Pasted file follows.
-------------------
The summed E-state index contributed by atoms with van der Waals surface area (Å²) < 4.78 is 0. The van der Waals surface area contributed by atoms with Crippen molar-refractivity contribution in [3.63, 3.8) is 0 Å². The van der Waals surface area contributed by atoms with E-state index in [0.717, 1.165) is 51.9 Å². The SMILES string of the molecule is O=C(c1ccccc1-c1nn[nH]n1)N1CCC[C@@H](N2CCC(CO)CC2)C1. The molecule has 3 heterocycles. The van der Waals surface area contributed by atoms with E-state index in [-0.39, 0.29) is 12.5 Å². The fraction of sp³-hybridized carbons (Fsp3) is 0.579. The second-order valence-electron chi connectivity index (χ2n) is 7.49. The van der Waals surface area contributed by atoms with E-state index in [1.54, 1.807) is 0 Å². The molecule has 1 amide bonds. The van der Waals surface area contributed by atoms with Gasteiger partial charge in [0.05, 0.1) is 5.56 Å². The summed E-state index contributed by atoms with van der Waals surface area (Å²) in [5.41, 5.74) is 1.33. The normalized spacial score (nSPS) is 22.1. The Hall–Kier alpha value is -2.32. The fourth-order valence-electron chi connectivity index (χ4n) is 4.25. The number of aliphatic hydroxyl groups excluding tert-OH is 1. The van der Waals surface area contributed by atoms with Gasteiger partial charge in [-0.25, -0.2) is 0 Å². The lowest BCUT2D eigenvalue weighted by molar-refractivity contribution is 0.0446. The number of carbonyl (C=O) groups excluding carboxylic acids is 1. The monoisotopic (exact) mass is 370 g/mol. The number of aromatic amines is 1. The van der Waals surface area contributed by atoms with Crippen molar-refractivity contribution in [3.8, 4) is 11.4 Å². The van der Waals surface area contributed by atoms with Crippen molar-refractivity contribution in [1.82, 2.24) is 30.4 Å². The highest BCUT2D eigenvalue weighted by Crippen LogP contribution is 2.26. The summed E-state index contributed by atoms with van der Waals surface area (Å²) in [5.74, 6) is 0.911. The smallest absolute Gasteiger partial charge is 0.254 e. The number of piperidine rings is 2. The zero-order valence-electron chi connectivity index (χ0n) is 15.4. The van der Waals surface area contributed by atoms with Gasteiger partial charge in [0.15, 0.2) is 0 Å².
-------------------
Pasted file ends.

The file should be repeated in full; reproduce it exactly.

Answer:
The summed E-state index contributed by atoms with van der Waals surface area (Å²) < 4.78 is 0. The van der Waals surface area contributed by atoms with Crippen molar-refractivity contribution in [3.63, 3.8) is 0 Å². The van der Waals surface area contributed by atoms with E-state index in [0.717, 1.165) is 51.9 Å². The SMILES string of the molecule is O=C(c1ccccc1-c1nn[nH]n1)N1CCC[C@@H](N2CCC(CO)CC2)C1. The molecule has 3 heterocycles. The van der Waals surface area contributed by atoms with E-state index in [-0.39, 0.29) is 12.5 Å². The fraction of sp³-hybridized carbons (Fsp3) is 0.579. The second-order valence-electron chi connectivity index (χ2n) is 7.49. The van der Waals surface area contributed by atoms with E-state index in [1.54, 1.807) is 0 Å². The molecule has 1 amide bonds. The van der Waals surface area contributed by atoms with Gasteiger partial charge in [0.05, 0.1) is 5.56 Å². The summed E-state index contributed by atoms with van der Waals surface area (Å²) in [5.41, 5.74) is 1.33. The normalized spacial score (nSPS) is 22.1. The Hall–Kier alpha value is -2.32. The fourth-order valence-electron chi connectivity index (χ4n) is 4.25. The number of aliphatic hydroxyl groups excluding tert-OH is 1. The van der Waals surface area contributed by atoms with Gasteiger partial charge in [-0.25, -0.2) is 0 Å². The lowest BCUT2D eigenvalue weighted by molar-refractivity contribution is 0.0446. The number of carbonyl (C=O) groups excluding carboxylic acids is 1. The monoisotopic (exact) mass is 370 g/mol. The number of aromatic amines is 1. The van der Waals surface area contributed by atoms with Crippen molar-refractivity contribution in [3.8, 4) is 11.4 Å². The van der Waals surface area contributed by atoms with Crippen molar-refractivity contribution in [1.82, 2.24) is 30.4 Å². The highest BCUT2D eigenvalue weighted by Crippen LogP contribution is 2.26. The summed E-state index contributed by atoms with van der Waals surface area (Å²) in [5.74, 6) is 0.911. The smallest absolute Gasteiger partial charge is 0.254 e. The number of piperidine rings is 2. The zero-order valence-electron chi connectivity index (χ0n) is 15.4. The van der Waals surface area contributed by atoms with Gasteiger partial charge in [0.15, 0.2) is 0 Å².